Going to the Polls

(i was going to send this as a 2nd poem to Hal prize but I don’t feel it’s ready. is it too plain?)

Going to the Polls  

Mother drove us to John Marshall School
in her 1950 gray Plymouth, Lizzy. 
We entered the tiled gymnasium. 
Her name was checked off the list by a poll worker, 

 mother was handed a white paper ballot, took my hand, 
as we walked to a row of wooden booths. 
A navy, cotton curtain covered the front of each booth. 

As she pulled the dark drape aside, I saw a shelf, 
and a pencil fastened to a long white a string.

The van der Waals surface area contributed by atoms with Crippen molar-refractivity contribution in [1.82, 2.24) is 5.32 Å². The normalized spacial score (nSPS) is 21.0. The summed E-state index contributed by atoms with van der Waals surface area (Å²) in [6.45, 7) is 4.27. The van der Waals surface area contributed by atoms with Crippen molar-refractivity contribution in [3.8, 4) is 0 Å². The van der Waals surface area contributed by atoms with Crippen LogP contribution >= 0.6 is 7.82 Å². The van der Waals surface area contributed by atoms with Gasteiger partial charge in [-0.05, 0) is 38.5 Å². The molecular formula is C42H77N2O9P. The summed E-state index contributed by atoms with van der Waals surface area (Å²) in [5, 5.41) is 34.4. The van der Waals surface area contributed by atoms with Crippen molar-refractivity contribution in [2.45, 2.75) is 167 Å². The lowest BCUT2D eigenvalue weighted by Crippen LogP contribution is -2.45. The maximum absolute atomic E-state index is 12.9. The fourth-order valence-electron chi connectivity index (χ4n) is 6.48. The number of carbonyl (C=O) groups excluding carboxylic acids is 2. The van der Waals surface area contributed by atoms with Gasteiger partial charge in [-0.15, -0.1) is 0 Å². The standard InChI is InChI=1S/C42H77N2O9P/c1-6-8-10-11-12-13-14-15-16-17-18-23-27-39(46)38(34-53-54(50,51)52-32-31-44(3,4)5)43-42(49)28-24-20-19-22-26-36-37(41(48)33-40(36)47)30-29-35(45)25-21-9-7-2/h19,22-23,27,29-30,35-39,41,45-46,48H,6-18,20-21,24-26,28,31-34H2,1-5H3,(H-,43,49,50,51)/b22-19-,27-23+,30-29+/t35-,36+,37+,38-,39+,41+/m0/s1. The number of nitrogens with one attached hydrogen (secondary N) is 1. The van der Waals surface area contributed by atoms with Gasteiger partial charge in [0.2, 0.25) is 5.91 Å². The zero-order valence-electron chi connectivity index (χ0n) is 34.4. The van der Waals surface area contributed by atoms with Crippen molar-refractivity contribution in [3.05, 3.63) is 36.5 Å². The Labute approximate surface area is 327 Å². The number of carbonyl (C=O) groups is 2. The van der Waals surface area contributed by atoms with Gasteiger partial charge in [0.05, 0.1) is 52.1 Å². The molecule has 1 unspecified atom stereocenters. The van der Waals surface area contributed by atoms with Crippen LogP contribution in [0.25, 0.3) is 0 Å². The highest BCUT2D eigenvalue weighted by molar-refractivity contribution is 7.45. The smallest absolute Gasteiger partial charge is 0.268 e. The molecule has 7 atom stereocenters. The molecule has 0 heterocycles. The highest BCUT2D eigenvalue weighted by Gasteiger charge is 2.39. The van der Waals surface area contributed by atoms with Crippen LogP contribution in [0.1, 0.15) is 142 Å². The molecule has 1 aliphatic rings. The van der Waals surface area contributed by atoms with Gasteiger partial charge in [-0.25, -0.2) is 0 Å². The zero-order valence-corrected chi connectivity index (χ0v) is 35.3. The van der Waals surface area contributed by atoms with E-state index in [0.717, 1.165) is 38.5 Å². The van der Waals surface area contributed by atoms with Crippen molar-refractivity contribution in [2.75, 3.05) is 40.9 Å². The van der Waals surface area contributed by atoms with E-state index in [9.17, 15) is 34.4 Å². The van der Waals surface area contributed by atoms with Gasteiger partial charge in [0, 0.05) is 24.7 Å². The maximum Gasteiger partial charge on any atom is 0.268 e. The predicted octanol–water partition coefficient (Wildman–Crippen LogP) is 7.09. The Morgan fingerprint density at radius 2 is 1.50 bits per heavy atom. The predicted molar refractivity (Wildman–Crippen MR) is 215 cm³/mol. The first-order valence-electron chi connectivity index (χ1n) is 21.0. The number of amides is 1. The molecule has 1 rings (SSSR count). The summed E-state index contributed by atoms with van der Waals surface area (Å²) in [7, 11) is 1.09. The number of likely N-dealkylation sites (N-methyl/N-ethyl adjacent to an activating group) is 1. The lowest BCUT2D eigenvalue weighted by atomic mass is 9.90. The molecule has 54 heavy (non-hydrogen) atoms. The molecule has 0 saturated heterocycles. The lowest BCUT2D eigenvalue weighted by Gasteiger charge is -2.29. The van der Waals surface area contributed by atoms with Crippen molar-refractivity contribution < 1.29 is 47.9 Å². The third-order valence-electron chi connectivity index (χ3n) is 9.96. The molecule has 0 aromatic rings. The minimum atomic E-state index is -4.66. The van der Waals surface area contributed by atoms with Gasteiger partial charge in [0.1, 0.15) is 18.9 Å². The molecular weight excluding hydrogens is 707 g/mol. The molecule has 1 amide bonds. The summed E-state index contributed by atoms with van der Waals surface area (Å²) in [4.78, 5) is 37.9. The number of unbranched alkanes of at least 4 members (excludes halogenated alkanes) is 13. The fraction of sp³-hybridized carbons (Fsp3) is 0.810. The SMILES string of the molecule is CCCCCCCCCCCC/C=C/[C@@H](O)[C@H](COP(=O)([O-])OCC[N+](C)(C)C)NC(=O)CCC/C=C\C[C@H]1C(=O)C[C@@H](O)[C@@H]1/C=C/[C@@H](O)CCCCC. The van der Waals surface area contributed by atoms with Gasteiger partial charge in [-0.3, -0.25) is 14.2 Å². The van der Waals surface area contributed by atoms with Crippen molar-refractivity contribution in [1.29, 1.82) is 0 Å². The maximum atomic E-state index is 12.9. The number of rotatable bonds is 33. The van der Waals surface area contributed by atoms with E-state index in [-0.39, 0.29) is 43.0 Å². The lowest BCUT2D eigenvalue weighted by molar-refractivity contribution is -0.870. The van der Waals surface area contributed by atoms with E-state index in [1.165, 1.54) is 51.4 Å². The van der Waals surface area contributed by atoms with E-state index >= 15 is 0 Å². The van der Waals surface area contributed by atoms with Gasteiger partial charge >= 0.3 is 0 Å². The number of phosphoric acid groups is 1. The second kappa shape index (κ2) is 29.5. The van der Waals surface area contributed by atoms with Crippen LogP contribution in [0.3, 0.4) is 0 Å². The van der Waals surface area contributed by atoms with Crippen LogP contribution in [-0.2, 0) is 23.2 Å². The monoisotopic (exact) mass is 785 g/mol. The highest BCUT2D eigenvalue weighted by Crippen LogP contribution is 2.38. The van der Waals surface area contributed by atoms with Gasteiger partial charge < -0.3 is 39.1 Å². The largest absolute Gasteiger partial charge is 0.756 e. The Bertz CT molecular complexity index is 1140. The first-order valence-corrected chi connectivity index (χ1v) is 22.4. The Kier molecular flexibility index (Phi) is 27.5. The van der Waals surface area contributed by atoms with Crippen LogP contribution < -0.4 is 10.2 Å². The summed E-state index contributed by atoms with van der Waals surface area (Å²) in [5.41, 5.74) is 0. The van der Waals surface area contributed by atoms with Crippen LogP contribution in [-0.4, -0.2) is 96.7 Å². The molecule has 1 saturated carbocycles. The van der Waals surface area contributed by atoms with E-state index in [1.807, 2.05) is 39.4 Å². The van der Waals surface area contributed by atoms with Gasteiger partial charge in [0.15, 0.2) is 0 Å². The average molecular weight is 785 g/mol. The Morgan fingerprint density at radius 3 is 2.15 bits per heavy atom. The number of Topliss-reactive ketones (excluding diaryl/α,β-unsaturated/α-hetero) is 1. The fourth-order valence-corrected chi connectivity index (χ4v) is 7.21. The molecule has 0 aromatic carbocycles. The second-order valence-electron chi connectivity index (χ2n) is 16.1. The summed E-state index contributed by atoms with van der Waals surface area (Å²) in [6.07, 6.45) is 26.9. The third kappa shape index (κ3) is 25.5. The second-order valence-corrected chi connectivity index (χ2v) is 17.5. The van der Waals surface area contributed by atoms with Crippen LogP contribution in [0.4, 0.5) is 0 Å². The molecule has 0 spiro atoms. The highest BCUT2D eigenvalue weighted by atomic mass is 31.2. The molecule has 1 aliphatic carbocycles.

She made me stand outside the voting booth 

drawing the curtain closed behind her. 
She emphasized voting was by secret ballot, 
I was not allowed to look, 
even though I was too young to read. 

At age ninety-one in her retirement community, 
when absentee ballots were brought to the dining room, 
she was first up, ready to vote -- by secret ballot. 
Her table mates grumbled, we’re too old, 

we don’t care anymore. We aren’t voting. 
Mother bristled, explained why they should.  
Active for decades in League of Women Voters,  
she always studied the candidates,  
exercised her right, left her mark.